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it, if you
for your sake; and with hopes that the most ge Bet. I can distinguish a man from a mouse as nerous sacrifice
you have made to love and me, well as my betters I'm sorry you think so ill of might be less injurious to you, by waiting a lucky me, sir. moinent of reconciliation.
Fan. He compliments you; don't be a fool !-Fan. Hush ! hush! for Heaven's sake, my Now you have set her tongue a running, she'll dear Lovewell, don't be so warm ! your genero- mutter for an hour. [To LoveWELL.) I'll sity gets the better of your prudence; you will hearken myself.
[Erit Fan. be heard, and we shall be discovered.
Bet. I'll turn my back upon no girl for sincesatisfied-indeed I am -Excuse this weak-rity and service. (Half aside, und muttering. ness, this delicacy, this what you will.My Love. Thou art the first in the world for both ; mind's at peace-indeed it is think no more of and I will reward you soon, Betty, for one and love me !
the other. Love. That one word has charmed me, as it Bet. I am not mercenary, neither, I can live always does, to the most implicit obedience : it on a little, with a good carreter. would be the worst of ingratitude in me to distress you a moment.
Fan. All seems quict-suppose, my dear, you Bet. [In a low voice.] I'm sorry to disturb go to your own room-I shall be much easier you.
then-and to-morrow we will be prepared for the Fan. Ha! what's the matter?
discovery Love. Have you heard any body?
Bet. You may discover, if you please; but, for Bet. Yes, yes, I have; and they have heard my part, I shall still be secret. you, too, or I'm mistaken--if they had seen you,
(Half aside, and muttering. too, we should have been in a fine quandary! Love. Should I leave you now, if they still are
Fari. Prithee, don't prate now, Betty! upon the watch, we shall lose the advantage of Love. What did you hear?
our delay. Besides, we should consult upon toBet. I was preparing myself, as usual, to take morrow's business. Let Betty go to her own little nap
room, and lock the outward door after her; we Love. A nap!
can fasten this; and when she thinks all safe, Bet. Yes, sir, a nap; for I watch much bet- she may return and let me out as usual. ter so than wide awake; and, when I had wrap Bet. Shall I, madam? ped this handkerchief round my head, for fear of Fan. Do! let me have my way to-night, and the ear-ach from the key-hole, I thought I heard you shall coinmand me ever after. I would not a kind of a sort of a buzzing, which I first took have you surprised here for the world. Prav, for a gnat, and shook my head two or three times, leave me! I shall be quite myself again, if you and went so with my hand.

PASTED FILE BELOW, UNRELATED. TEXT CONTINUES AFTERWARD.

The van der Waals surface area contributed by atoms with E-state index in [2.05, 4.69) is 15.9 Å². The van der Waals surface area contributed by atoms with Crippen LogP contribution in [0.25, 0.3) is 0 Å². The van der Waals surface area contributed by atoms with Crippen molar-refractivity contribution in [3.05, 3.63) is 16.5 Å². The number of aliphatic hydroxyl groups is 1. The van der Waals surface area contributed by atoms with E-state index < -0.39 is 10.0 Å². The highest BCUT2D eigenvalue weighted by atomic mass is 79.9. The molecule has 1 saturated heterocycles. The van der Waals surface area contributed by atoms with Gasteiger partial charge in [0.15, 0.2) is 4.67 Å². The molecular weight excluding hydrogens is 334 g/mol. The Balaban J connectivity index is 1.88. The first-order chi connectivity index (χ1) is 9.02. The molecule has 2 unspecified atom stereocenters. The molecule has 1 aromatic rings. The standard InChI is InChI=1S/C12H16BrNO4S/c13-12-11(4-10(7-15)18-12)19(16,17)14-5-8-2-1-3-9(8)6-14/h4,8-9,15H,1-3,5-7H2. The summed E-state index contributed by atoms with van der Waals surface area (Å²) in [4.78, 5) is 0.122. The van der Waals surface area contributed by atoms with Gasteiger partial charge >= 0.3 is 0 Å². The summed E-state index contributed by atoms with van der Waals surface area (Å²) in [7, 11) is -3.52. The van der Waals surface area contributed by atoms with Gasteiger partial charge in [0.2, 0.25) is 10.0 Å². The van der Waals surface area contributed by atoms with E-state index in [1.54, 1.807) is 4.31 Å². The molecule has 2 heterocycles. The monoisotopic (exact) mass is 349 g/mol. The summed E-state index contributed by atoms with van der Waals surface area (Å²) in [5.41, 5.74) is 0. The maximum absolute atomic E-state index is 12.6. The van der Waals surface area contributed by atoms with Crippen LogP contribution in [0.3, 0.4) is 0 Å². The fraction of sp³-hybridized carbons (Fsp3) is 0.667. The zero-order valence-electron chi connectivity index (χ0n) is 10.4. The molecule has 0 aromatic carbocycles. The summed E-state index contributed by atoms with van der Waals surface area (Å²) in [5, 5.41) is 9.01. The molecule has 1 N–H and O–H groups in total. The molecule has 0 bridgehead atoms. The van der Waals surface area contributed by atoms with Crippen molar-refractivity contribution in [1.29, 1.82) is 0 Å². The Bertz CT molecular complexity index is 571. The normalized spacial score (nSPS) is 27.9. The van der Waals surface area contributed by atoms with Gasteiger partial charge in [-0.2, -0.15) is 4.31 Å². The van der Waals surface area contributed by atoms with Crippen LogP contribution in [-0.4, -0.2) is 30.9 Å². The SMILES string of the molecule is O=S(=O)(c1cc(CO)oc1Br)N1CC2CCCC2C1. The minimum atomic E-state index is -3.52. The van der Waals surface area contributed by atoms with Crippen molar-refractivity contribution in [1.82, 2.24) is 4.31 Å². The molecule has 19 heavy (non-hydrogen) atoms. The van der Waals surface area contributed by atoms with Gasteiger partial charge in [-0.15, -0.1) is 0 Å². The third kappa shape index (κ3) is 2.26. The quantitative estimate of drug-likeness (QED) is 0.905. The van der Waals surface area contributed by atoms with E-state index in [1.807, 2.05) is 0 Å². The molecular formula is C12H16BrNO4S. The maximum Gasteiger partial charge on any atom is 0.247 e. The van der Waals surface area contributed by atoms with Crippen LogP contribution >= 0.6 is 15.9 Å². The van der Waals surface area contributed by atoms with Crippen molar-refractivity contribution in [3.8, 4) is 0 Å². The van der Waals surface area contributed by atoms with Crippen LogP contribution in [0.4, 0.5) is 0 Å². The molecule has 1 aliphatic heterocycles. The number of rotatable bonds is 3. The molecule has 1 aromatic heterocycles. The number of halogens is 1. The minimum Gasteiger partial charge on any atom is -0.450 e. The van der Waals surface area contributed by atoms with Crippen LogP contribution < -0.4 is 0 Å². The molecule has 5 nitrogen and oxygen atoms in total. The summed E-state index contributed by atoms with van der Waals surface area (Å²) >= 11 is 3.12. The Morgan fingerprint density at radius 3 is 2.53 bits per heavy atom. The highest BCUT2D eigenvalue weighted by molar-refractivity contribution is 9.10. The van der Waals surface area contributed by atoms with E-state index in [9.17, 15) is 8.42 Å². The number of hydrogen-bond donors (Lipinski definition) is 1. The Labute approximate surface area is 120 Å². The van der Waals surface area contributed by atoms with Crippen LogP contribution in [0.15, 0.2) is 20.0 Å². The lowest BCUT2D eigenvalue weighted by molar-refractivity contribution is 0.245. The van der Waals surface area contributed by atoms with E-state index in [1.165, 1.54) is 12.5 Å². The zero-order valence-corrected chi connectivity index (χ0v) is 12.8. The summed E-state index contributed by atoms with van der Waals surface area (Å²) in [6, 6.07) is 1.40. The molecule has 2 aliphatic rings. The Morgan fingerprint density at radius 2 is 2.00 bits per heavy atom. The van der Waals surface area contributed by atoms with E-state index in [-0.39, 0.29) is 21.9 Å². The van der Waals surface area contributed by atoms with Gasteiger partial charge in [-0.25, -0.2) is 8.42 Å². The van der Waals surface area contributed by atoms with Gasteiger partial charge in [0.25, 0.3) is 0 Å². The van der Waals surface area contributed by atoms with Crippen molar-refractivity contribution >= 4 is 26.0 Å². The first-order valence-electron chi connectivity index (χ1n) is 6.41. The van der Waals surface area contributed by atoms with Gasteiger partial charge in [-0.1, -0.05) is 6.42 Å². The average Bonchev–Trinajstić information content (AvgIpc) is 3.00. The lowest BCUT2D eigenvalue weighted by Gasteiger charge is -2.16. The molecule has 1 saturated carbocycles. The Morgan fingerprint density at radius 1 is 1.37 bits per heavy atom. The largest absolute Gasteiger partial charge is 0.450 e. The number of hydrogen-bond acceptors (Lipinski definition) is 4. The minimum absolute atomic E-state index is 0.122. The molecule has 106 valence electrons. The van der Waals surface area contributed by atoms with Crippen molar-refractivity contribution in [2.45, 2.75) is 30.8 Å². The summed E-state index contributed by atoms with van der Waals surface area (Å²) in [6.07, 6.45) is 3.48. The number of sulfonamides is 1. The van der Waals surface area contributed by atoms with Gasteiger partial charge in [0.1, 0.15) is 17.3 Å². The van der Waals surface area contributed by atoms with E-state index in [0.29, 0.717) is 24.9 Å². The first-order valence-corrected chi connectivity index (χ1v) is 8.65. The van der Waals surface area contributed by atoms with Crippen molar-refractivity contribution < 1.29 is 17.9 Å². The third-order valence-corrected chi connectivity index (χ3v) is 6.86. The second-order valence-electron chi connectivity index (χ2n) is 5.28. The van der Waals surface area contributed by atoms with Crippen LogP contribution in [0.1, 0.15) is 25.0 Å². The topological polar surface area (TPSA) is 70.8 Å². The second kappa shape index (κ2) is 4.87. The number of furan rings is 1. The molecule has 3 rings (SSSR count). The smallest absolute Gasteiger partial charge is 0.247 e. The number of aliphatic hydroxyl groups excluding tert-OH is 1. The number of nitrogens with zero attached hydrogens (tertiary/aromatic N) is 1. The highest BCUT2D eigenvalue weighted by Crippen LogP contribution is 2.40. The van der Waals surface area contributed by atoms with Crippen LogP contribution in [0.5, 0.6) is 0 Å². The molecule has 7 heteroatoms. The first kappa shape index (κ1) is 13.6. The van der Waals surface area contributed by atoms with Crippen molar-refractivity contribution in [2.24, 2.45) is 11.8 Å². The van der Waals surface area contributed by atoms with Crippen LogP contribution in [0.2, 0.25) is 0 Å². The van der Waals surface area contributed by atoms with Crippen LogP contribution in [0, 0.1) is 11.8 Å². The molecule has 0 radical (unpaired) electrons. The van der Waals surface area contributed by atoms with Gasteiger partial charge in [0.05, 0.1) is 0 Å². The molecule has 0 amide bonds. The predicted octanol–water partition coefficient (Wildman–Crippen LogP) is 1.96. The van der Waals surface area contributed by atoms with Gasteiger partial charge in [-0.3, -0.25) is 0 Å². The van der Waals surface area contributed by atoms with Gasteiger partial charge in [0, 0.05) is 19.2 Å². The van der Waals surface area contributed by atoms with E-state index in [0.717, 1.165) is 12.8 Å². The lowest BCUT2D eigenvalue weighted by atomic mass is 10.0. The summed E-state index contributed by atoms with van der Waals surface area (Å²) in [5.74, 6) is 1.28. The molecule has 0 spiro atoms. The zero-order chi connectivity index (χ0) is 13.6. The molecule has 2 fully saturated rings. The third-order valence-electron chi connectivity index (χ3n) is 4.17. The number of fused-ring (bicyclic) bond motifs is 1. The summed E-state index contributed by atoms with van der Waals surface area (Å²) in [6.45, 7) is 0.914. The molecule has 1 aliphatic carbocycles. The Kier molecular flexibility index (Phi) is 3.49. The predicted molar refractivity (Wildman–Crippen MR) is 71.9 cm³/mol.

will oblige me. Fan. Well-well--and so
Love. I live only to oblige you, my sweet Bet. And so, madam, when I heard Mr Love- Fanny! I'll be gone this moment. Going well a little loud, I heard the buzzing louder, Fan. Let us listen first at the door, that you too and pulling off my handkerchief softly, I may not be intercepted. Betty shall go first, and, could hear this sort of noise
if they lay hold of her[ Makes an indistinct sort of noise, like speak Bet. They'll have the wrong sow by the car,
can tell them that.
[Going hastily. Fun. Well, and what did they say ?
Fan. Softly—softly—Betty! don't venture out, Bet. O! I could not understand a word of if you hear a noise. Softly, I beg of you! see, what was said.
Mr Lovewell, the effects of indiscretion ! Love. The outward door is locked?
Love. But love, Fanny, makes amends for all. Bet. Yes; and I bolted it, too, for fear of the
Ereunt all, sofily. Fan. Why did you? they must have heard you, SCENE II.- Changes to a gallery, which leads if they were near.
to several bed-chambers. Bet. And I did it on purpose, madan, and coughed a little, too, that they might not hear Enter Miss STERLING, leading Mrs HeidelMr Lovewell's voice--when I was silent, they
Berg in a night-cup. were silent, and so I came to tell you.
Miss Ster. This way, dear madam; and then Fan. What shall we do?
I'll tell you all. Love. Fear nothing; we know the worst ; it Mrs Heid. Nay, but niece-consider a little will only bring on our catastrophe a little too -don't drag me out this figure; let me put on soon—but Betty might fancy this noise--she's in my fly-cap !—if any of my lord's fammaly, or the the conspiracy, and can make a man a mouse at counsellors at law, should be stirring, I should
be perdigus disconcerted. VOL. II.
Miss Ster. But, my dear madam, a moment Miss Ster. Nothing but servants; let us retire is an age, in my situation. I am sure my sister a moment !
[They retire. has been plotting my disgrace and ruin in that chamber-0! she's all craft and wickedness. Enter Brusu, half drunk, laying hold of the
Mrs Heid. Well, but softly, Betsey !-you are Chamber-maid, who has a candle in her hand. all in emotion—your mind is too much Austrated you can neither cat, nor drink, nor take your Cham. Be quiet, Mr Brush ; I shall drop down natural rest-compose yourself, child; if we are with terror! not as warysome as they are wicked, we shall Brush. But my sweet, and most amiable chamdisgrace ourselves and the whole fammaly. bermaid, if you have no love, you may hearken
Miss Ster. We are disgraced already, madam. to a little reason ; that cannot possibly do your Sir Jolin Melvil has forsaken me; my lord cares virtue any harm. for nobody but himself; or, if any body, it is my Cham. But you may do me harm, Mr Brush, sister; my father, for the sake of a better bar- and a great deal of harm, too; pray let me go; gain, would